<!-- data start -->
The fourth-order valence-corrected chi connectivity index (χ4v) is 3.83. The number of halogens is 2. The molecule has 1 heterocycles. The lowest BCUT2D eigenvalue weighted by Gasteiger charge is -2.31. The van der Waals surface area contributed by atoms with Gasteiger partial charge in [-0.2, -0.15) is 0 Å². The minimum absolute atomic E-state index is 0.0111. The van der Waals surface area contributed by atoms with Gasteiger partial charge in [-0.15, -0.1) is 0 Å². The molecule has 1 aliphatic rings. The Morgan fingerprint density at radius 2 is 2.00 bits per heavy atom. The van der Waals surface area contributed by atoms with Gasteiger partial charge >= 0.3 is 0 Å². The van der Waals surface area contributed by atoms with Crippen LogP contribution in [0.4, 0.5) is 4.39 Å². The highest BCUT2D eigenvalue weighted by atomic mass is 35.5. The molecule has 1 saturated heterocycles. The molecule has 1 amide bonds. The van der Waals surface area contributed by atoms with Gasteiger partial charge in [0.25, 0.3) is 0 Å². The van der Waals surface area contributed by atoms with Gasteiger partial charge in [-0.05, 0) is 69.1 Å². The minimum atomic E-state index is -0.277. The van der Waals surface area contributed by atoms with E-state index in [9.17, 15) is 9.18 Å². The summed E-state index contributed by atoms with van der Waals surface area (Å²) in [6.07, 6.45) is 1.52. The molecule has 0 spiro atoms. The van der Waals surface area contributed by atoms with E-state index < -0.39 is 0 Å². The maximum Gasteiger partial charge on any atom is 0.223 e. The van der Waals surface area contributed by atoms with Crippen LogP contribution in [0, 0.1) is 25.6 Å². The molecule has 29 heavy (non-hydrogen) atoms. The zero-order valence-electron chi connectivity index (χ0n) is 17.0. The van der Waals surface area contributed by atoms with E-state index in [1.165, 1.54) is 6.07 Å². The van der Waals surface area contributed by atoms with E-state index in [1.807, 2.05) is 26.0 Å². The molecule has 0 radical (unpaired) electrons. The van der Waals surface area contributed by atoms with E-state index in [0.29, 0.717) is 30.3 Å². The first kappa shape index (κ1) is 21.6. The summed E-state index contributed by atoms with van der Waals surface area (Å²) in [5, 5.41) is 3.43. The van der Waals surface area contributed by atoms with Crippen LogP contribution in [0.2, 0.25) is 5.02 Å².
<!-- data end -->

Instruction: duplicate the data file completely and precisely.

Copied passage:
The fourth-order valence-corrected chi connectivity index (χ4v) is 3.83. The number of halogens is 2. The molecule has 1 heterocycles. The lowest BCUT2D eigenvalue weighted by Gasteiger charge is -2.31. The van der Waals surface area contributed by atoms with Gasteiger partial charge in [-0.2, -0.15) is 0 Å². The minimum absolute atomic E-state index is 0.0111. The van der Waals surface area contributed by atoms with Gasteiger partial charge in [-0.15, -0.1) is 0 Å². The molecule has 1 aliphatic rings. The Morgan fingerprint density at radius 2 is 2.00 bits per heavy atom. The van der Waals surface area contributed by atoms with Gasteiger partial charge >= 0.3 is 0 Å². The van der Waals surface area contributed by atoms with Crippen LogP contribution in [0.4, 0.5) is 4.39 Å². The highest BCUT2D eigenvalue weighted by atomic mass is 35.5. The molecule has 1 saturated heterocycles. The molecule has 1 amide bonds. The van der Waals surface area contributed by atoms with Gasteiger partial charge in [0.25, 0.3) is 0 Å². The van der Waals surface area contributed by atoms with Gasteiger partial charge in [-0.05, 0) is 69.1 Å². The minimum atomic E-state index is -0.277. The van der Waals surface area contributed by atoms with E-state index in [9.17, 15) is 9.18 Å². The summed E-state index contributed by atoms with van der Waals surface area (Å²) in [6.07, 6.45) is 1.52. The molecule has 0 spiro atoms. The van der Waals surface area contributed by atoms with E-state index < -0.39 is 0 Å². The maximum Gasteiger partial charge on any atom is 0.223 e. The van der Waals surface area contributed by atoms with Crippen LogP contribution in [0, 0.1) is 25.6 Å². The molecule has 29 heavy (non-hydrogen) atoms. The zero-order valence-electron chi connectivity index (χ0n) is 17.0. The van der Waals surface area contributed by atoms with E-state index in [1.165, 1.54) is 6.07 Å². The van der Waals surface area contributed by atoms with E-state index in [1.807, 2.05) is 26.0 Å². The molecule has 0 radical (unpaired) electrons. The van der Waals surface area contributed by atoms with E-state index in [0.29, 0.717) is 30.3 Å². The first kappa shape index (κ1) is 21.6. The summed E-state index contributed by atoms with van der Waals surface area (Å²) in [5, 5.41) is 3.43. The van der Waals surface area contributed by atoms with Crippen LogP contribution in [0.2, 0.25) is 5.02 Å².